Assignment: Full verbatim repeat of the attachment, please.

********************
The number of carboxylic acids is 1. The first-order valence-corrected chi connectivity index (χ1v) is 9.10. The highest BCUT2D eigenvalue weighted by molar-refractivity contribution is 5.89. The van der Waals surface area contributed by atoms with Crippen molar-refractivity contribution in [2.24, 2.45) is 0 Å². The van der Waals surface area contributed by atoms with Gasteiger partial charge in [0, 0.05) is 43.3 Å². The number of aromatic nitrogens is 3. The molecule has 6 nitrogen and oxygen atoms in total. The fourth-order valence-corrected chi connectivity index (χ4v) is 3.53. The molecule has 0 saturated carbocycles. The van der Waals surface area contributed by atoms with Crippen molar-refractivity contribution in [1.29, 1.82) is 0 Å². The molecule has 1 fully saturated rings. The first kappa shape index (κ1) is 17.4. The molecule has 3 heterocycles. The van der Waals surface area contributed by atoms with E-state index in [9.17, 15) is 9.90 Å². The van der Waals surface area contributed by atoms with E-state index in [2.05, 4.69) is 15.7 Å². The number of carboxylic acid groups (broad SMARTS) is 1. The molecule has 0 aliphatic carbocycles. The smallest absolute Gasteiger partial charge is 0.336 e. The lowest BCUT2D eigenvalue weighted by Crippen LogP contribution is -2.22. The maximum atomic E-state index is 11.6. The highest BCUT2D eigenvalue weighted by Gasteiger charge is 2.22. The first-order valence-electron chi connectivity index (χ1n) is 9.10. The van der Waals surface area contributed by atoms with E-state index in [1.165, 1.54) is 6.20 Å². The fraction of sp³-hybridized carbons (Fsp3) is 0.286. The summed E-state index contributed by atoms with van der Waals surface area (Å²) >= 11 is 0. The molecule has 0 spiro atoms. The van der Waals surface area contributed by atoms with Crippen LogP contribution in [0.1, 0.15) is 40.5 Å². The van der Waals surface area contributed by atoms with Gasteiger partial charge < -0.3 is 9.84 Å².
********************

The number of carboxylic acids is 1. The first-order valence-corrected chi connectivity index (χ1v) is 9.10. The highest BCUT2D eigenvalue weighted by molar-refractivity contribution is 5.89. The van der Waals surface area contributed by atoms with Crippen molar-refractivity contribution in [2.24, 2.45) is 0 Å². The van der Waals surface area contributed by atoms with Gasteiger partial charge in [0, 0.05) is 43.3 Å². The number of aromatic nitrogens is 3. The molecule has 6 nitrogen and oxygen atoms in total. The fourth-order valence-corrected chi connectivity index (χ4v) is 3.53. The molecule has 0 saturated carbocycles. The van der Waals surface area contributed by atoms with Crippen molar-refractivity contribution in [1.29, 1.82) is 0 Å². The molecule has 1 fully saturated rings. The first kappa shape index (κ1) is 17.4. The molecule has 3 heterocycles. The van der Waals surface area contributed by atoms with E-state index in [9.17, 15) is 9.90 Å². The van der Waals surface area contributed by atoms with E-state index in [2.05, 4.69) is 15.7 Å². The number of carboxylic acid groups (broad SMARTS) is 1. The molecule has 0 aliphatic carbocycles. The smallest absolute Gasteiger partial charge is 0.336 e. The lowest BCUT2D eigenvalue weighted by Crippen LogP contribution is -2.22. The maximum atomic E-state index is 11.6. The highest BCUT2D eigenvalue weighted by Gasteiger charge is 2.22. The first-order valence-electron chi connectivity index (χ1n) is 9.10. The van der Waals surface area contributed by atoms with E-state index in [1.165, 1.54) is 6.20 Å². The fraction of sp³-hybridized carbons (Fsp3) is 0.286. The summed E-state index contributed by atoms with van der Waals surface area (Å²) >= 11 is 0. The molecule has 0 spiro atoms. The van der Waals surface area contributed by atoms with Crippen LogP contribution in [0.1, 0.15) is 40.5 Å². The van der Waals surface area contributed by atoms with Gasteiger partial charge < -0.3 is 9.84 Å².